Sramana Mitra has a little bit of a different take on Shai Agassi’s departure than mine. At first blush, it’s a distinction almost without a difference. In essence, she argues that Shai was frustrated because he couldn’t make big needed changes fast enough. That’s pretty close to my view that change simply wasn’t happening quickly or completely enough.

But the thing is — I think SAP’s overall technology roadmap has remained too incomplete. In essence — and I know some of my friends there will dispute this — SAP is still too focused on delivering software for how people should work, and doesn’t properly support the way they actually do — or realistically would like to — work.

Yes, it’s great that Dennis Moore and Dan Rosenberg are at SAP. But nobody — and this includes Shai — seems to be driving a real software re-think down into the individual products. The move to portal-based technology needs to be the beginning of the software functionality redesign, not the end. Josh Greenbaum thinks that Duet is all that and more, but I don’t see it that way.

March 28, 2007

Shai Agassi – a contrarian view

Shai Agassi is leaving SAP because, in essence, the old guard didn’t want to turn over the reins to him as fast as he would have liked.* Often, this kind of departure is a bad thing (e.g., Ray Lane at Oracle). But I suspect that SAP may actually be improved by Shai’s leaving.

*His other stated reasons include two very good and highly admirable ones – working on energy technologies and improving matters in Israel.

SAP’s technical strategy has three core elements:

  1. Automate business processes.
  2. Provide the technical infrastructure for automating business processes.
  3. Encapsulate process and data at the object/process level.

This strategy has been heavily developed and refined on Shai’s watch, with major contributions from lots of other folks. The issue isn’t vision any more. What SAP needs to do better is execute on the vision.

Read more

March 23, 2007

Great news for Openwave

Dave Peterschmidt is out as CEO of Openwave, and this is a very good thing. Even better, the company is being shopped. Best news: Jerry Held is on the committee doing the shopping. Not that I agree with Jerry on everything, but on the whole he’s pretty astute.

Openwave will probably find a buyer at a decent price. Dave’s bad, but he doesn’t completely destroy companies; there should still be some value there.

March 1, 2007

Check Point caves in

Not long ago, I wrote of Check Point Software’s unusual appliance strategy. While a lot of their sales were on partners’ Type 1 appliances – custom boxes with standard parts — the only appliances they sold themselves were Type 2 – software-only.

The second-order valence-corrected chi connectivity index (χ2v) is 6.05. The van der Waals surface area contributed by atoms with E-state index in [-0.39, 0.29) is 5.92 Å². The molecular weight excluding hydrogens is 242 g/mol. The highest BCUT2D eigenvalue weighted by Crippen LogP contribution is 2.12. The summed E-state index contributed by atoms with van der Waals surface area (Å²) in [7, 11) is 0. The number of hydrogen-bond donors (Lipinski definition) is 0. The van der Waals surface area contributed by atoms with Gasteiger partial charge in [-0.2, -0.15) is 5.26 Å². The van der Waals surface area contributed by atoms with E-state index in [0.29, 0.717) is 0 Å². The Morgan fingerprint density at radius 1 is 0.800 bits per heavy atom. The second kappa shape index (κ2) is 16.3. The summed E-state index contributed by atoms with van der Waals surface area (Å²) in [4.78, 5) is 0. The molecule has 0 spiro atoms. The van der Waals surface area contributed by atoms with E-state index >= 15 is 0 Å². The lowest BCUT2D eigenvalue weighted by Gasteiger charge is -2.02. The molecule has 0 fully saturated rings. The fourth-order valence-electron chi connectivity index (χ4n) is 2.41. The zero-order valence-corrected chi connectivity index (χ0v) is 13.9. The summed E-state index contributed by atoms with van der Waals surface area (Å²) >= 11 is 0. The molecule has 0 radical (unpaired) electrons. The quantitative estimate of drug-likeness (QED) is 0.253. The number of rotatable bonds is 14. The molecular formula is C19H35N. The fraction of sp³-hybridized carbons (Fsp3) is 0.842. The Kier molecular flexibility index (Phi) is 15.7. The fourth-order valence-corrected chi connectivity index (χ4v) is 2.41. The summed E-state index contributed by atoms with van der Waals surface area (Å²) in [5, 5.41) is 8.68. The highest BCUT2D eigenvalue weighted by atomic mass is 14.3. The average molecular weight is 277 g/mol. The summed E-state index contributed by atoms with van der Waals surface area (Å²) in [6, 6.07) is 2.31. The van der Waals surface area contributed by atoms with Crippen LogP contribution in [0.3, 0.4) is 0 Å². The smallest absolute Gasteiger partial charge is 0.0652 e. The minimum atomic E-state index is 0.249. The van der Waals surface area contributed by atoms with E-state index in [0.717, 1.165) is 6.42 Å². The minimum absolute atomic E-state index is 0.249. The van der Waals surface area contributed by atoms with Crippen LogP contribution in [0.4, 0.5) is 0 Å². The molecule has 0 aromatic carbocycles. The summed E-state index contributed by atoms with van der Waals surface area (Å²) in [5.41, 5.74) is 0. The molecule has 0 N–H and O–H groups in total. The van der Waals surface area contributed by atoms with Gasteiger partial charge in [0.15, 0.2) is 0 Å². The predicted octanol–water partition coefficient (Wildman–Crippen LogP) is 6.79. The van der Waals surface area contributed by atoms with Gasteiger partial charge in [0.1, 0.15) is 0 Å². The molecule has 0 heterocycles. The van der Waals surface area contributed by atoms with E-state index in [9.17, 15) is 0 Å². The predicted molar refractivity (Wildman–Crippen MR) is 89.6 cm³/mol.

However, that turns out to be wrong in two interesting ways. First, it was slightly incorrect all along; Check Point’s “Edge” product line has been Type 1 for almost five years. Second and more important, a few weeks ago Check Point announced that it was finally entering the Type 1 appliance mainstream market itself. Read more

January 29, 2007

Appliances — my conclusions! (For now, at least)

Network World today posted my column predicting a rosy future for computing appliances. A lot of the supporting research has been posted in this blog recently; here’s what was a preliminary summary and survey of appliance vendor strategies.

Subsequent to submitting the column, I developed a simpler taxonomy of computing appliance types, namely:

Type 0: Custom hardware including proprietary ASICs or FPGAs.

Type 1: Custom assembly from off-the-shelf parts. In this model, the only unusual (but still off-the-shelf) parts are usually in the area of network acceleration (or occasionally encryption). Also, the box may be balanced differently than standard systems, in terms of compute power and/or reliability.

Type 2 (Virtual): We don’t need no stinkin’ custom hardware. In this model, the only “appliancy” features are in the areas of easy deployment, custom operating systems, and/or preconfigured hardware.

Here’s what I predict for each of them.

Read more

January 22, 2007

Harbinger Capital Partners vs. Openwave Systems

There’s a lovely proxy battle going on between Openwave Systems and investor group Harbinger Capital Partners. Openwave management , as the incumbents, are pursuing the boring route, with damage control, double-talk, legalese, and so on. Harbinger’s take on things is livelier.

I don’t know much about the details, but I’ll say this — anybody who wants to oust Dave Peterschmidt from a CEO job is probably on the right track. He’s the guy who ran Sybase into the ground, he didn’t have much of a resume before he got the opportunity to do that, and he hasn’t had very good results subsequently either.

If they can find a way to dump Peterschmidt while keeping Jerry Held, who’s the other management-slate board member up for reelection, so much the better. The Harbinger link above suggests that they’ve already had the same idea.